Orthodox Judaism - Research Article from Encyclopedia of Religious Practices

This encyclopedia article consists of approximately 105 pages of information about Orthodox Judaism.
This section contains 3,415 words
(approx. 12 pages at 300 words per page)
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Judaism: Orthodox Judaism

Overview

Since the nineteenth century the term "Orthodoxy" (Greek orth, "correct," and doxa, "belief") has been applied to the most traditional movement within Judaism. This movement sees itself, compared with other Jewish groups, as the authentic carrier of Jewish tradition since ancient times. Orthodox Jews believe that the Torah (the first five books of the Hebrew Bible, also called the written law) is the word of God and, along with interpretations of the Torah known as the oral law, was divinely revealed to Moses on Mount Sinai. Because of its strict adherence to written and oral law (the latter compiled in the Talmud and codified in the Sholchan Aroch), the Orthodox community often calls itself "Torah-true Judaism."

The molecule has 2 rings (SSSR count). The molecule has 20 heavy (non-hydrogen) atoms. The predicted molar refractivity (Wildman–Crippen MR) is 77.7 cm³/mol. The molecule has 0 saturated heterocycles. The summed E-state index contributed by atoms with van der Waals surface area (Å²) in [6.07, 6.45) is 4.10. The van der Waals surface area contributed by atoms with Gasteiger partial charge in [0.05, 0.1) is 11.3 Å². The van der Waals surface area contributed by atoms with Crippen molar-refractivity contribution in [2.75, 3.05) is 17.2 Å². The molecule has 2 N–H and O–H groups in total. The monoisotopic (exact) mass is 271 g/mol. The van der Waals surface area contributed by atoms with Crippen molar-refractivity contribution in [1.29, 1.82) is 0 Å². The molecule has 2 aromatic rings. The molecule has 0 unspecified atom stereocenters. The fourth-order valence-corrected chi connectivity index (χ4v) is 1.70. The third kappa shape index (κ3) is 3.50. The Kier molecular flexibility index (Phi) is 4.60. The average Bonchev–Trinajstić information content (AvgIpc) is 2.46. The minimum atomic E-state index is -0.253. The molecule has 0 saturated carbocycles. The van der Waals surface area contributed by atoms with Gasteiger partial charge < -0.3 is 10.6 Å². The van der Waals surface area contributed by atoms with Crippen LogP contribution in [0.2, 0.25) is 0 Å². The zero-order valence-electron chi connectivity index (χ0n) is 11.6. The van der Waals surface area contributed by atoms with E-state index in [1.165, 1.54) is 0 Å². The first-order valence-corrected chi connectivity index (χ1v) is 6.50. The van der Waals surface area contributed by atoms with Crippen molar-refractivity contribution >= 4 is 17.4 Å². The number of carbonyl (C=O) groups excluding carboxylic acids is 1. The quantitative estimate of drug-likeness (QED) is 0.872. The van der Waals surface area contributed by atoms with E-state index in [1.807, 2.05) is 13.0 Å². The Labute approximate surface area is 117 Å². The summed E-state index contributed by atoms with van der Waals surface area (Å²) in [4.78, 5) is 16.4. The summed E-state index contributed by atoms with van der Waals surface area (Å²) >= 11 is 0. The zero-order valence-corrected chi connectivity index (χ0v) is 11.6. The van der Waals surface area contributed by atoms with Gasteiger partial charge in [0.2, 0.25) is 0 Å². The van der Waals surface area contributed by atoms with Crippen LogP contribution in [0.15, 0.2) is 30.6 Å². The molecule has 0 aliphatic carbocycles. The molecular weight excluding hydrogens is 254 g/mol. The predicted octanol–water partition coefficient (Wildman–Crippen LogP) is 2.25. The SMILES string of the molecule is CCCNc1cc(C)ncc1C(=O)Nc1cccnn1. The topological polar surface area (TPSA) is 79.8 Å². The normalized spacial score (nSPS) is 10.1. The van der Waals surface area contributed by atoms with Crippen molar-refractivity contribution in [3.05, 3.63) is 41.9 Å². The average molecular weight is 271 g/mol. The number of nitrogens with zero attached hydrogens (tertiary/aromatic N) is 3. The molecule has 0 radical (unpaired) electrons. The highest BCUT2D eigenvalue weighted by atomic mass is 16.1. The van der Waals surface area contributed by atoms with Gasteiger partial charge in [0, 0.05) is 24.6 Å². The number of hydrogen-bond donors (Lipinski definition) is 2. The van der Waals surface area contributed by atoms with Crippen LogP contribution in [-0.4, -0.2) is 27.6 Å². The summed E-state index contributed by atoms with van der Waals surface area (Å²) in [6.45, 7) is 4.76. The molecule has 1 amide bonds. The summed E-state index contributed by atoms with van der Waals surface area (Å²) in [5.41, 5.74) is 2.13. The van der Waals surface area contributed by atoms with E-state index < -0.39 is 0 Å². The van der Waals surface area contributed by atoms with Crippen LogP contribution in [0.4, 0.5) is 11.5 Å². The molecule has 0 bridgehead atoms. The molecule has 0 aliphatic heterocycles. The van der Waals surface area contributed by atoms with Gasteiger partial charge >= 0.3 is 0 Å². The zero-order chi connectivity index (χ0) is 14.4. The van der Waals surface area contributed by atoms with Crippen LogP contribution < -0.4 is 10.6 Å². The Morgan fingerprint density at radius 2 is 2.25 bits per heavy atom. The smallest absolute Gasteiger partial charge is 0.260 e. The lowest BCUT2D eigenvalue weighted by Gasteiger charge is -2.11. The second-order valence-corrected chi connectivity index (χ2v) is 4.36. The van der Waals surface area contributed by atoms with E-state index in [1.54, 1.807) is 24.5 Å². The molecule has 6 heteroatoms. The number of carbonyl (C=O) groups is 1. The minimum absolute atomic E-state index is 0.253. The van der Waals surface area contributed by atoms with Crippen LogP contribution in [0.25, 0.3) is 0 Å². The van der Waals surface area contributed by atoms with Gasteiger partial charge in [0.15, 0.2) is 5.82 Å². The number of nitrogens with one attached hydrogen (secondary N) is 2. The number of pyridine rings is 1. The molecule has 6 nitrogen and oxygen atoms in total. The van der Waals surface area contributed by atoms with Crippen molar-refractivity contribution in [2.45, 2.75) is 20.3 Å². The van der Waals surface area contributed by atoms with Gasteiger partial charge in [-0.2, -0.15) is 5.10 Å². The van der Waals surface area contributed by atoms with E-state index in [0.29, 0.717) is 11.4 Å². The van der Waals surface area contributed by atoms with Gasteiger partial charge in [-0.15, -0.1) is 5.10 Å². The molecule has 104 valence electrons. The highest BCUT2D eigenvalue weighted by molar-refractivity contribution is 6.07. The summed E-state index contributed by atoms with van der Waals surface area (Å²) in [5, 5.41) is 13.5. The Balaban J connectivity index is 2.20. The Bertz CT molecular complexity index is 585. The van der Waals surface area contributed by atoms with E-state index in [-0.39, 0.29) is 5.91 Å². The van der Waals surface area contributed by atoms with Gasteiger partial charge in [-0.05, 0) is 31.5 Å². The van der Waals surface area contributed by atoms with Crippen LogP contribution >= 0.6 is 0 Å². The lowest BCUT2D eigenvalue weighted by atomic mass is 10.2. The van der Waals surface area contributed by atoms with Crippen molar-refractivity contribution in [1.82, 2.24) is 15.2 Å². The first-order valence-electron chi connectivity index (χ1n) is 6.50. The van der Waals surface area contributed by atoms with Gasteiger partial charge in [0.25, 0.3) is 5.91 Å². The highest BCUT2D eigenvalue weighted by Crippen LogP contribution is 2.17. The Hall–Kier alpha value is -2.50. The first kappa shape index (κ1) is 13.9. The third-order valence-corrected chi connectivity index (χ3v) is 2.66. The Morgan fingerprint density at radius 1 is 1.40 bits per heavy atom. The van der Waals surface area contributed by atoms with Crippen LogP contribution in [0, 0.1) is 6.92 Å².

Scholars generally partition Orthodox Judaism into two major groups: the "ultra-orthodox," or Haredi (awestruck), community and the Modern, or Neo-Orthodox, community. The Haredi community, in turn, can be...

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This section contains 3,415 words
(approx. 12 pages at 300 words per page)
Buy the Orthodox Judaism Encyclopedia Article
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Encyclopedia of Religious Practices
Orthodox Judaism from Encyclopedia of Religious Practices. ©2005-2006 Thomson Gale, a part of the Thomson Corporation. All rights reserved.
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